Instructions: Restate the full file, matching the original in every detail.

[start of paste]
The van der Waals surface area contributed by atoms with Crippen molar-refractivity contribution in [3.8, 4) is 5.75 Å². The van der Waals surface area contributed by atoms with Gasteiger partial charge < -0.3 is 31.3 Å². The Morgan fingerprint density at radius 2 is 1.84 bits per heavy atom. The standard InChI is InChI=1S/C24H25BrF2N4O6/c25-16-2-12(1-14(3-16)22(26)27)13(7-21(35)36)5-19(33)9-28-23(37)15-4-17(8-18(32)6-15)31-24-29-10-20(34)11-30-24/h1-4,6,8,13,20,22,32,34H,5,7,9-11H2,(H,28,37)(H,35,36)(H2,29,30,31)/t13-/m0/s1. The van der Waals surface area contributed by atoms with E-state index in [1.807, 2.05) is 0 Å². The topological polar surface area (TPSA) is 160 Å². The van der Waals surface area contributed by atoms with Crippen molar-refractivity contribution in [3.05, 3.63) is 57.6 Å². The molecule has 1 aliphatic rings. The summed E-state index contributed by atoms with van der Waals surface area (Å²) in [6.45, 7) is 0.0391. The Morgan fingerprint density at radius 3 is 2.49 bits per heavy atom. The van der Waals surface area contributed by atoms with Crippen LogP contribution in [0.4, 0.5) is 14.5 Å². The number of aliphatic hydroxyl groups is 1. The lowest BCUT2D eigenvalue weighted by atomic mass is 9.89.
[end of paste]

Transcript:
The van der Waals surface area contributed by atoms with Crippen molar-refractivity contribution in [3.8, 4) is 5.75 Å². The van der Waals surface area contributed by atoms with Gasteiger partial charge < -0.3 is 31.3 Å². The Morgan fingerprint density at radius 2 is 1.84 bits per heavy atom. The standard InChI is InChI=1S/C24H25BrF2N4O6/c25-16-2-12(1-14(3-16)22(26)27)13(7-21(35)36)5-19(33)9-28-23(37)15-4-17(8-18(32)6-15)31-24-29-10-20(34)11-30-24/h1-4,6,8,13,20,22,32,34H,5,7,9-11H2,(H,28,37)(H,35,36)(H2,29,30,31)/t13-/m0/s1. The van der Waals surface area contributed by atoms with E-state index in [1.807, 2.05) is 0 Å². The topological polar surface area (TPSA) is 160 Å². The van der Waals surface area contributed by atoms with Crippen molar-refractivity contribution in [3.05, 3.63) is 57.6 Å². The molecule has 1 aliphatic rings. The summed E-state index contributed by atoms with van der Waals surface area (Å²) in [6.45, 7) is 0.0391. The Morgan fingerprint density at radius 3 is 2.49 bits per heavy atom. The van der Waals surface area contributed by atoms with Crippen LogP contribution in [0.4, 0.5) is 14.5 Å². The number of aliphatic hydroxyl groups is 1. The lowest BCUT2D eigenvalue weighted by atomic mass is 9.89.